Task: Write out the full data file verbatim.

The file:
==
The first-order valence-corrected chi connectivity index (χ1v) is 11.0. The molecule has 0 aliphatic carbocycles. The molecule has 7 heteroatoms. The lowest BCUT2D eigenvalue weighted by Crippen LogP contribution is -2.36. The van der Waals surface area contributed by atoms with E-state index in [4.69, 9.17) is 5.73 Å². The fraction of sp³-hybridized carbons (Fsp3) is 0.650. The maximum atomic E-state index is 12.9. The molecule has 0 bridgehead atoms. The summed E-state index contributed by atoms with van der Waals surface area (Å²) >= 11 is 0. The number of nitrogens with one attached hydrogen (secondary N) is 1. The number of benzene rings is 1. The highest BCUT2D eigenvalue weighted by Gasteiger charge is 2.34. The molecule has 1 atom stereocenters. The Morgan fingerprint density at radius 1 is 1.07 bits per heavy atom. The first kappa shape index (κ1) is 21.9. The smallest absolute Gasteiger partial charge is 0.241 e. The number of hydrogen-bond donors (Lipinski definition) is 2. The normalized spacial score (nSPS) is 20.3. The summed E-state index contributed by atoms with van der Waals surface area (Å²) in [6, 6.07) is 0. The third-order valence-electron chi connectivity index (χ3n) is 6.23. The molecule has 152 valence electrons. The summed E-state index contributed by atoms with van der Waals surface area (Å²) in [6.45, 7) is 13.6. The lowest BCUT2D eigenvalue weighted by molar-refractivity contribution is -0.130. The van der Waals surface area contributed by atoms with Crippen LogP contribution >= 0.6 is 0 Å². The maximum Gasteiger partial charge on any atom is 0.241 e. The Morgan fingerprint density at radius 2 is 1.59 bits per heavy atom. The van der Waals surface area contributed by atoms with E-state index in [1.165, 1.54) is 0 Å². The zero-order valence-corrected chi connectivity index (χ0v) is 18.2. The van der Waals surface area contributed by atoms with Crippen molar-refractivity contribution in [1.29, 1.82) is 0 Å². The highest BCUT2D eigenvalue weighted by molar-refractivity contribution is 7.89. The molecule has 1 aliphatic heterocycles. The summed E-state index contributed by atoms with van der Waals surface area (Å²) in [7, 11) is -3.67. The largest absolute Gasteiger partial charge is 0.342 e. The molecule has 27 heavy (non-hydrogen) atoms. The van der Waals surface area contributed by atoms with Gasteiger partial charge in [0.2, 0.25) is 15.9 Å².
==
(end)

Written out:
The first-order valence-corrected chi connectivity index (χ1v) is 11.0. The molecule has 0 aliphatic carbocycles. The molecule has 7 heteroatoms. The lowest BCUT2D eigenvalue weighted by Crippen LogP contribution is -2.36. The van der Waals surface area contributed by atoms with E-state index in [4.69, 9.17) is 5.73 Å². The fraction of sp³-hybridized carbons (Fsp3) is 0.650. The maximum atomic E-state index is 12.9. The molecule has 0 bridgehead atoms. The summed E-state index contributed by atoms with van der Waals surface area (Å²) >= 11 is 0. The number of nitrogens with one attached hydrogen (secondary N) is 1. The number of benzene rings is 1. The highest BCUT2D eigenvalue weighted by Gasteiger charge is 2.34. The molecule has 1 atom stereocenters. The Morgan fingerprint density at radius 1 is 1.07 bits per heavy atom. The first kappa shape index (κ1) is 21.9. The smallest absolute Gasteiger partial charge is 0.241 e. The number of hydrogen-bond donors (Lipinski definition) is 2. The normalized spacial score (nSPS) is 20.3. The summed E-state index contributed by atoms with van der Waals surface area (Å²) in [6, 6.07) is 0. The third-order valence-electron chi connectivity index (χ3n) is 6.23. The molecule has 152 valence electrons. The summed E-state index contributed by atoms with van der Waals surface area (Å²) in [6.45, 7) is 13.6. The lowest BCUT2D eigenvalue weighted by molar-refractivity contribution is -0.130. The van der Waals surface area contributed by atoms with Crippen LogP contribution >= 0.6 is 0 Å². The maximum Gasteiger partial charge on any atom is 0.241 e. The Morgan fingerprint density at radius 2 is 1.59 bits per heavy atom. The van der Waals surface area contributed by atoms with E-state index in [1.165, 1.54) is 0 Å². The zero-order valence-corrected chi connectivity index (χ0v) is 18.2. The van der Waals surface area contributed by atoms with Crippen molar-refractivity contribution in [1.29, 1.82) is 0 Å². The highest BCUT2D eigenvalue weighted by molar-refractivity contribution is 7.89. The molecule has 1 aliphatic heterocycles. The summed E-state index contributed by atoms with van der Waals surface area (Å²) in [7, 11) is -3.67. The largest absolute Gasteiger partial charge is 0.342 e. The molecule has 27 heavy (non-hydrogen) atoms. The van der Waals surface area contributed by atoms with Gasteiger partial charge in [0.2, 0.25) is 15.9 Å².